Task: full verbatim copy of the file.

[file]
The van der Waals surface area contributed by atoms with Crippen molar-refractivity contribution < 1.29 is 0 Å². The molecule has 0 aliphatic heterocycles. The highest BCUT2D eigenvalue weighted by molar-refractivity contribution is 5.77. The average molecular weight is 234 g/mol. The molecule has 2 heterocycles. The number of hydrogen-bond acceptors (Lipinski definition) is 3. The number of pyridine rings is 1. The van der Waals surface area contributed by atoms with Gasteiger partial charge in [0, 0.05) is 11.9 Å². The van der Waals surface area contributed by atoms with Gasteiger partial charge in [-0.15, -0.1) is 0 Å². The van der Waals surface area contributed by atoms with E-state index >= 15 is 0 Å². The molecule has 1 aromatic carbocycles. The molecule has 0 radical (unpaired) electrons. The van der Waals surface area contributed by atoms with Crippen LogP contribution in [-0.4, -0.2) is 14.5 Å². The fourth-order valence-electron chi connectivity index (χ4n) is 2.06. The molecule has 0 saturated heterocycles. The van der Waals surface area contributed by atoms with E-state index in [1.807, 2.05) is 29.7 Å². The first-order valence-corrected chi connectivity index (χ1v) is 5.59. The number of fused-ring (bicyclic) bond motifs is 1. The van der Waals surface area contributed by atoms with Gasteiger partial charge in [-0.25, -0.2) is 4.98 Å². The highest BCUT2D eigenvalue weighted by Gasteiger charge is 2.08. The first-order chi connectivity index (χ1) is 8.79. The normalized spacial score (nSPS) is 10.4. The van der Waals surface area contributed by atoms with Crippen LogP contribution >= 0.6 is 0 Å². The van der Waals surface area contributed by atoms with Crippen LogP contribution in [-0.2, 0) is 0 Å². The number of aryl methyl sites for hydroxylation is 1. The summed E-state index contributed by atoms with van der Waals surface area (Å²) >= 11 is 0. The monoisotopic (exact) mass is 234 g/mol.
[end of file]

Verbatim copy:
The van der Waals surface area contributed by atoms with Crippen molar-refractivity contribution < 1.29 is 0 Å². The molecule has 0 aliphatic heterocycles. The highest BCUT2D eigenvalue weighted by molar-refractivity contribution is 5.77. The average molecular weight is 234 g/mol. The molecule has 2 heterocycles. The number of hydrogen-bond acceptors (Lipinski definition) is 3. The number of pyridine rings is 1. The van der Waals surface area contributed by atoms with Gasteiger partial charge in [0, 0.05) is 11.9 Å². The van der Waals surface area contributed by atoms with Gasteiger partial charge in [-0.15, -0.1) is 0 Å². The van der Waals surface area contributed by atoms with E-state index >= 15 is 0 Å². The molecule has 1 aromatic carbocycles. The molecule has 0 radical (unpaired) electrons. The van der Waals surface area contributed by atoms with Crippen LogP contribution in [-0.4, -0.2) is 14.5 Å². The fourth-order valence-electron chi connectivity index (χ4n) is 2.06. The molecule has 0 saturated heterocycles. The van der Waals surface area contributed by atoms with E-state index in [1.807, 2.05) is 29.7 Å². The first-order valence-corrected chi connectivity index (χ1v) is 5.59. The number of fused-ring (bicyclic) bond motifs is 1. The van der Waals surface area contributed by atoms with Gasteiger partial charge in [-0.25, -0.2) is 4.98 Å². The highest BCUT2D eigenvalue weighted by Gasteiger charge is 2.08. The first-order chi connectivity index (χ1) is 8.79. The normalized spacial score (nSPS) is 10.4. The van der Waals surface area contributed by atoms with Crippen LogP contribution >= 0.6 is 0 Å². The van der Waals surface area contributed by atoms with Crippen LogP contribution in [-0.2, 0) is 0 Å². The number of aryl methyl sites for hydroxylation is 1. The summed E-state index contributed by atoms with van der Waals surface area (Å²) >= 11 is 0. The monoisotopic (exact) mass is 234 g/mol.